Getting Started – Life after Debt

I am not a financial advisor. This is just one random persons take on personal finance. If you are in a bad way (financially) please seek a professionals advice. Stepchange are great place to start.

As can be seen from my previous post I am debt averse. Things like Klarna, Car finance and payday loans are in my opinion a tap on your finance that offer long term pain for short term gain.

What do you do once you have paid off your debt? Aside from going out to spend an obscene amount of money celebrating!

If you’re anything like me your next step should be saving what you earn, or as the richest man in Babylon would explain it “Pay Yourself First”. This is important habit forming behaviour, start building a savings pot and embrace what a good feeling it is!

This saving is the first step towards financial freedom. It will teach you a lot about yourself, about self control and as your pot grows you will naturally start to wonder how best to use it. I broke my pot into milestones. First was the F U fund, second was a house deposit and third was investments.

F U Fund

My first milestone was named the F U Fund. I saved enough to cover my outgoings for 8 weeks to mitigate my employer having power over my choices. To this day I keep my bank account around the £4,000 mark.

This has two benefits, firstly if there is an emergency I can cover it, just last week I had to spend £815 on a car repair, that would cripple a lot of people. Thankfully, the fund came to the rescue. The second benefit allows me to lose my job or chuck it in without having to worry (at least for a few weeks) about money. That level of cushion makes my life a lot less stressful.

The reality is that if you’re an average Joe and you lose your job you have lost your only source of income, this was one of the realizations that pushed me towards dividend investing. The same logic can be applied to anyone who contracts. Multiple income streams are safer than relying on a single employer.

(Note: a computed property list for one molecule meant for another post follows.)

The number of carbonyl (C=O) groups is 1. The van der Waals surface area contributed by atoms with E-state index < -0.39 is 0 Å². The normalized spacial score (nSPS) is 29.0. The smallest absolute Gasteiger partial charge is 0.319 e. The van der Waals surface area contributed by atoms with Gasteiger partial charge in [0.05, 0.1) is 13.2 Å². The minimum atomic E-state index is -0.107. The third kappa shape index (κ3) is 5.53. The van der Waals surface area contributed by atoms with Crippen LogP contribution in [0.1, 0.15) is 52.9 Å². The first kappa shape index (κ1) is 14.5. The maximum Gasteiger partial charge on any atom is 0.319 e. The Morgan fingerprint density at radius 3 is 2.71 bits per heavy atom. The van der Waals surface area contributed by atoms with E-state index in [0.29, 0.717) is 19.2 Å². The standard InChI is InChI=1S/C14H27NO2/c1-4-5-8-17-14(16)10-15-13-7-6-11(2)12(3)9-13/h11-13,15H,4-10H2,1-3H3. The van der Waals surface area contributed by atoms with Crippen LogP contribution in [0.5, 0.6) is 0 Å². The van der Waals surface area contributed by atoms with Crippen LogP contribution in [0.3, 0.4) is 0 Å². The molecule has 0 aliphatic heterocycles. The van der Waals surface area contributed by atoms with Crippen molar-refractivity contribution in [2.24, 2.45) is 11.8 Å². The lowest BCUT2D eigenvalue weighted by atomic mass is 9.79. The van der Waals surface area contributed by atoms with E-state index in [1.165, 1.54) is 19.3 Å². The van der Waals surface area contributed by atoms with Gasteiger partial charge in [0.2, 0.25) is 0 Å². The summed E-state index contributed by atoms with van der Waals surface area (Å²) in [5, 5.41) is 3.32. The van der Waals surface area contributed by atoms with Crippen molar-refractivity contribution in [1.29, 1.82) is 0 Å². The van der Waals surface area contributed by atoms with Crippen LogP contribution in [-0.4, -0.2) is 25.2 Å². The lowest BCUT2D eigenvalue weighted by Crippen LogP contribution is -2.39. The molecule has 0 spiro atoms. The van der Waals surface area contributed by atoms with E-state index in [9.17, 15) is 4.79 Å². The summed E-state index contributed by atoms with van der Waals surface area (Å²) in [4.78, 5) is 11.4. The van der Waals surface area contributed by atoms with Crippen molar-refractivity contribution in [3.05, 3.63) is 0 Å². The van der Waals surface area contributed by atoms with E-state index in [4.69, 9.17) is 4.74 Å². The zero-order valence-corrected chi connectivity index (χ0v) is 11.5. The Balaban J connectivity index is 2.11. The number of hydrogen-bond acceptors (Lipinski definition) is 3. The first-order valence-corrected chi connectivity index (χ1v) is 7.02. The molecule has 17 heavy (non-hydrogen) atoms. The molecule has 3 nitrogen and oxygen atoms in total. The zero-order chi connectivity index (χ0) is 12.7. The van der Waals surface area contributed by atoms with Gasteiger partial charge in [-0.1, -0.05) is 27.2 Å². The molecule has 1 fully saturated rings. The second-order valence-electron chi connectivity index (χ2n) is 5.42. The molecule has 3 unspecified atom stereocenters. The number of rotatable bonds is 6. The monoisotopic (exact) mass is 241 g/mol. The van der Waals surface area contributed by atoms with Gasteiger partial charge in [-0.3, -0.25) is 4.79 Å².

House Deposit

Firstly it is important to note your needs will differ from mine. Homeownership is not for everyone but as a Brit I have a genetic disposition to own land and property.

I put a lot of energy into saving for a deposit prioritising it over investing.

There are benefits to renting. You have a choice of location, low cost to entry and no maintenance. This is great for certain people and situations however, these benefits do not outweigh building equity in my own home.

Owning my own home means even if I can’t invest in stocks my mortgage payments are still investments! It also means no crappy landlord. No random monthly increases and I am in control of the style of my house.

Part of my retirement plan is that I own my own home, this will reduce my monthly expenses by roughly £600 per month.


Finally with the buffer and the deposit sorted I have started throwing money into investments. These are going into massive companies that pay dividends. These dividends will compound my investments and eventually will be enough to live off.

Now, this style might not be for you but It is important to research and figure out what is a good fit for your situation and temperament. You do not want to be panic selling at the bottom of the market. If you’re interested in my specific investments and dividend I document it monthly in this blog.

In conclusion, if you’re in a position start saving at least 10% of your wage do it! start building that pot up, form a habit, if nothing else having a decent sum of money on hand will improve your ability to enjoy life. If you find that you want to put the money to work consider homeownership or investing. This will improve your ability to grow your pot via compounding.

Please feel free to leave a comment, especially if there’s something you don’t agree with or think could be improved upon.

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